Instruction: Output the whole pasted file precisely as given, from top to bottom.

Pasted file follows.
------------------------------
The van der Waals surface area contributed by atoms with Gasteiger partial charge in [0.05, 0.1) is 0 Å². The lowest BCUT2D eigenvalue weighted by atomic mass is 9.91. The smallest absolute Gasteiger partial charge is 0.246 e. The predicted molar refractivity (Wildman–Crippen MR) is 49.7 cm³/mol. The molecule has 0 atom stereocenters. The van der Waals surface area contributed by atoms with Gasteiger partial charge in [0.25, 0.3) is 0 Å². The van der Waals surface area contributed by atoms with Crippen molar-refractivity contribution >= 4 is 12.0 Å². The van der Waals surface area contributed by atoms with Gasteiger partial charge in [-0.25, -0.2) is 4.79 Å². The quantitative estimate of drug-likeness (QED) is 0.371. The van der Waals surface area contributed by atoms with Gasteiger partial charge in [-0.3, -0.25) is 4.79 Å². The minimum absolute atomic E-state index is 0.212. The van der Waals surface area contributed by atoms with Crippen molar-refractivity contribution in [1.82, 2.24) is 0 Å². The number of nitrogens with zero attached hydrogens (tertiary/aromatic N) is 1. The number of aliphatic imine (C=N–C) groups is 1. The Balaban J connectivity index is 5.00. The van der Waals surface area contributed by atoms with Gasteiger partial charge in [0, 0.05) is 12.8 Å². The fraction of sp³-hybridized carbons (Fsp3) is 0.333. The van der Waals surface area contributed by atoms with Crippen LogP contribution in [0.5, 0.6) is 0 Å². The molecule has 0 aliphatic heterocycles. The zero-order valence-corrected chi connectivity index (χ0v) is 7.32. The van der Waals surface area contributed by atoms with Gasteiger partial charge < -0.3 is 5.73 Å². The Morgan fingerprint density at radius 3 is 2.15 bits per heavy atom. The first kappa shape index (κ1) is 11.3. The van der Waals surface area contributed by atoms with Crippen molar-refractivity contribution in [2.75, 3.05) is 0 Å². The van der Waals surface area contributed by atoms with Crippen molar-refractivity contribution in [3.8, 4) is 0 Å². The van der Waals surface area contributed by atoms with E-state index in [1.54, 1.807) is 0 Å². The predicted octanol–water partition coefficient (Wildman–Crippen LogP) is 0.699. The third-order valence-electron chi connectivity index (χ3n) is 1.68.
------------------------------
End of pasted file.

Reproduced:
The van der Waals surface area contributed by atoms with Gasteiger partial charge in [0.05, 0.1) is 0 Å². The lowest BCUT2D eigenvalue weighted by atomic mass is 9.91. The smallest absolute Gasteiger partial charge is 0.246 e. The predicted molar refractivity (Wildman–Crippen MR) is 49.7 cm³/mol. The molecule has 0 atom stereocenters. The van der Waals surface area contributed by atoms with Gasteiger partial charge in [0.25, 0.3) is 0 Å². The van der Waals surface area contributed by atoms with Crippen molar-refractivity contribution >= 4 is 12.0 Å². The van der Waals surface area contributed by atoms with Gasteiger partial charge in [-0.25, -0.2) is 4.79 Å². The quantitative estimate of drug-likeness (QED) is 0.371. The van der Waals surface area contributed by atoms with Gasteiger partial charge in [-0.3, -0.25) is 4.79 Å². The minimum absolute atomic E-state index is 0.212. The van der Waals surface area contributed by atoms with Crippen molar-refractivity contribution in [1.82, 2.24) is 0 Å². The number of nitrogens with zero attached hydrogens (tertiary/aromatic N) is 1. The number of aliphatic imine (C=N–C) groups is 1. The Balaban J connectivity index is 5.00. The van der Waals surface area contributed by atoms with Gasteiger partial charge in [0, 0.05) is 12.8 Å². The fraction of sp³-hybridized carbons (Fsp3) is 0.333. The van der Waals surface area contributed by atoms with Crippen LogP contribution in [0.5, 0.6) is 0 Å². The molecule has 0 aliphatic heterocycles. The zero-order valence-corrected chi connectivity index (χ0v) is 7.32. The van der Waals surface area contributed by atoms with Gasteiger partial charge < -0.3 is 5.73 Å². The Morgan fingerprint density at radius 3 is 2.15 bits per heavy atom. The first kappa shape index (κ1) is 11.3. The van der Waals surface area contributed by atoms with Crippen molar-refractivity contribution in [2.75, 3.05) is 0 Å². The van der Waals surface area contributed by atoms with Crippen molar-refractivity contribution in [3.8, 4) is 0 Å². The van der Waals surface area contributed by atoms with E-state index in [1.54, 1.807) is 0 Å². The predicted octanol–water partition coefficient (Wildman–Crippen LogP) is 0.699. The third-order valence-electron chi connectivity index (χ3n) is 1.68.